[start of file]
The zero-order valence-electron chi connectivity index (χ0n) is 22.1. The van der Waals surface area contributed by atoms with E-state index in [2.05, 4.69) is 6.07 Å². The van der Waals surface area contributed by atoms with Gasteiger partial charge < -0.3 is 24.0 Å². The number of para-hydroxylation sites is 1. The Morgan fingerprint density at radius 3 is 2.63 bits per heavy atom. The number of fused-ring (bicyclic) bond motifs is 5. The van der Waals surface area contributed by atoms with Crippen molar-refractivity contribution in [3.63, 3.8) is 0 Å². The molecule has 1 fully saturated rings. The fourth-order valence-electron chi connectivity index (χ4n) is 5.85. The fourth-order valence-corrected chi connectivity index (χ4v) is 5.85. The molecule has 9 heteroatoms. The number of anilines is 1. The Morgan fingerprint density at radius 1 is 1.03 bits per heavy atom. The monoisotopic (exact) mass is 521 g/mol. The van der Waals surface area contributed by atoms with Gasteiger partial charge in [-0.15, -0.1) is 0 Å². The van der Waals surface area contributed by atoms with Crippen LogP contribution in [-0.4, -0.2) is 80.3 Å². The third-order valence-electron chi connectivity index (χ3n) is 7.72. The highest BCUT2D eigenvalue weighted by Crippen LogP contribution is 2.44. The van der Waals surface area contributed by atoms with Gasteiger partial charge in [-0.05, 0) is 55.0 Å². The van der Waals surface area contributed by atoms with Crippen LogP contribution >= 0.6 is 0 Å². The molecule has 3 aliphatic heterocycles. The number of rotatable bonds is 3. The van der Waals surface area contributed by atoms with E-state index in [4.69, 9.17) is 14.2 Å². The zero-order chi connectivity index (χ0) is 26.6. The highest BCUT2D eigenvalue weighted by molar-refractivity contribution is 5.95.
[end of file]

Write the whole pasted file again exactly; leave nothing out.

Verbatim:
The zero-order valence-electron chi connectivity index (χ0n) is 22.1. The van der Waals surface area contributed by atoms with E-state index in [2.05, 4.69) is 6.07 Å². The van der Waals surface area contributed by atoms with Gasteiger partial charge < -0.3 is 24.0 Å². The number of para-hydroxylation sites is 1. The Morgan fingerprint density at radius 3 is 2.63 bits per heavy atom. The number of fused-ring (bicyclic) bond motifs is 5. The van der Waals surface area contributed by atoms with Crippen molar-refractivity contribution in [3.63, 3.8) is 0 Å². The molecule has 1 fully saturated rings. The fourth-order valence-electron chi connectivity index (χ4n) is 5.85. The fourth-order valence-corrected chi connectivity index (χ4v) is 5.85. The molecule has 9 heteroatoms. The number of anilines is 1. The Morgan fingerprint density at radius 1 is 1.03 bits per heavy atom. The monoisotopic (exact) mass is 521 g/mol. The van der Waals surface area contributed by atoms with Gasteiger partial charge in [-0.15, -0.1) is 0 Å². The van der Waals surface area contributed by atoms with Crippen LogP contribution in [-0.4, -0.2) is 80.3 Å². The third-order valence-electron chi connectivity index (χ3n) is 7.72. The highest BCUT2D eigenvalue weighted by Crippen LogP contribution is 2.44. The van der Waals surface area contributed by atoms with Gasteiger partial charge in [-0.05, 0) is 55.0 Å². The van der Waals surface area contributed by atoms with Crippen LogP contribution >= 0.6 is 0 Å². The molecule has 3 aliphatic heterocycles. The number of rotatable bonds is 3. The van der Waals surface area contributed by atoms with E-state index in [4.69, 9.17) is 14.2 Å². The zero-order chi connectivity index (χ0) is 26.6. The highest BCUT2D eigenvalue weighted by molar-refractivity contribution is 5.95.